“If I had not married her, I would have been pumping gas until they stopped hiring people to pump gas and then I would have been unemployed. I think I always had some intelligence but I wasn’t very focused. She is almost like a third parent to me, which she didn’t sign up for but wound up being. She was more frugal with money, more grown up, and in some ways I still haven’t grown up. She has been a constant polar star for me, a fixed point in my constellation that doesn’t change.
“I would not have done much without her.”
So off he went to law school, “funded partially by Uncle Sam and the other half was the Lou Mitchell Scholarship.”
Immediately thereafter, Mitchell embarked upon a career in public service that began in the attorney general’s office under Robert Morgan and culminated as chief justice of the Supreme Court. In between he served as district attorney for Wake County, as secretary of crime control and public policy, and as a judge on the N.C. Court of Appeals.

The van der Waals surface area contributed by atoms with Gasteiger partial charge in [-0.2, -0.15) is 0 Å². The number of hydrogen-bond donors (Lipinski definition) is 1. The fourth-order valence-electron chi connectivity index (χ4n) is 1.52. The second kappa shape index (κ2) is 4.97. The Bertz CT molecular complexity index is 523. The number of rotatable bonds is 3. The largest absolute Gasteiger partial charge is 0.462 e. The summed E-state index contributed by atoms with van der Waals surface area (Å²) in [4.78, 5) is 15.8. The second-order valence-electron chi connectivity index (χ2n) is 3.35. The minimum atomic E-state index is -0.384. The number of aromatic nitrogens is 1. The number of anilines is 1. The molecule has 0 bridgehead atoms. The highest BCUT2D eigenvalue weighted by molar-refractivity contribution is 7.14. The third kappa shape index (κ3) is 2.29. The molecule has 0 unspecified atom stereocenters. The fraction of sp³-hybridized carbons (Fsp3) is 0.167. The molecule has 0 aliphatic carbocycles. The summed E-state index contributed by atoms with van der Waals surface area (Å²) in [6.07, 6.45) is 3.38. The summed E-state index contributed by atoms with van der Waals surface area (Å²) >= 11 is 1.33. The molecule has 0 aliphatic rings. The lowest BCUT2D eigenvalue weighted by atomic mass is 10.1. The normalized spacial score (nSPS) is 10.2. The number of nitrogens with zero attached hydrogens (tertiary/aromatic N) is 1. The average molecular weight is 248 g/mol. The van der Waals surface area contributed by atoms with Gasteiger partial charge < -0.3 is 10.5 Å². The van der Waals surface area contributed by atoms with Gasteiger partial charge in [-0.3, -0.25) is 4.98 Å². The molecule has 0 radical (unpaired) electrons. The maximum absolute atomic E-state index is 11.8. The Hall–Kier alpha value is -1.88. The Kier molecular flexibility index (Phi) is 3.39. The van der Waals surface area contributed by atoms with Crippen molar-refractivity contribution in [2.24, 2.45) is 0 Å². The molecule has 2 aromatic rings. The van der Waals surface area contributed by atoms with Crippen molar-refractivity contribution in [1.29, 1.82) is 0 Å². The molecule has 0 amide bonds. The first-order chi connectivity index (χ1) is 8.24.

To hear him tell it, Mitchell enjoyed every moment, especially his years as a prosecuting attorney.
“When I went with the AG’s office,” Mitchell said, “I wanted to be in court, and Robert Morgan wound up putting me there in spades. I was taking on cases that had I been at a private law firm I wouldn’t have gotten for 10 years. I was anxious to do them and a lot of the guys at the AG’s office were willing to let somebody else do them, so I got a lot of courtroom experience there and was exposed to some of the judges.
“I still wasn’t thinking about going on the bench. At that point I became DA for Wake County and I loved that. That has got to be one of the best jobs in the world. It’s got a lot of pressure and some decisions to make, and you’re constantly catching it from all sides. But the great thing about it is you call the shots. You have to live with the results but you don’t have to check with anybody else.
“The attorney general can’t indict somebody nor can a judge. It’s only the DA, so you have to make those decisions and live with them. I loved that.”
All the while, Mitchell assumed he would eventually transition into private practice. He just didn’t think it would take him three decades to get there.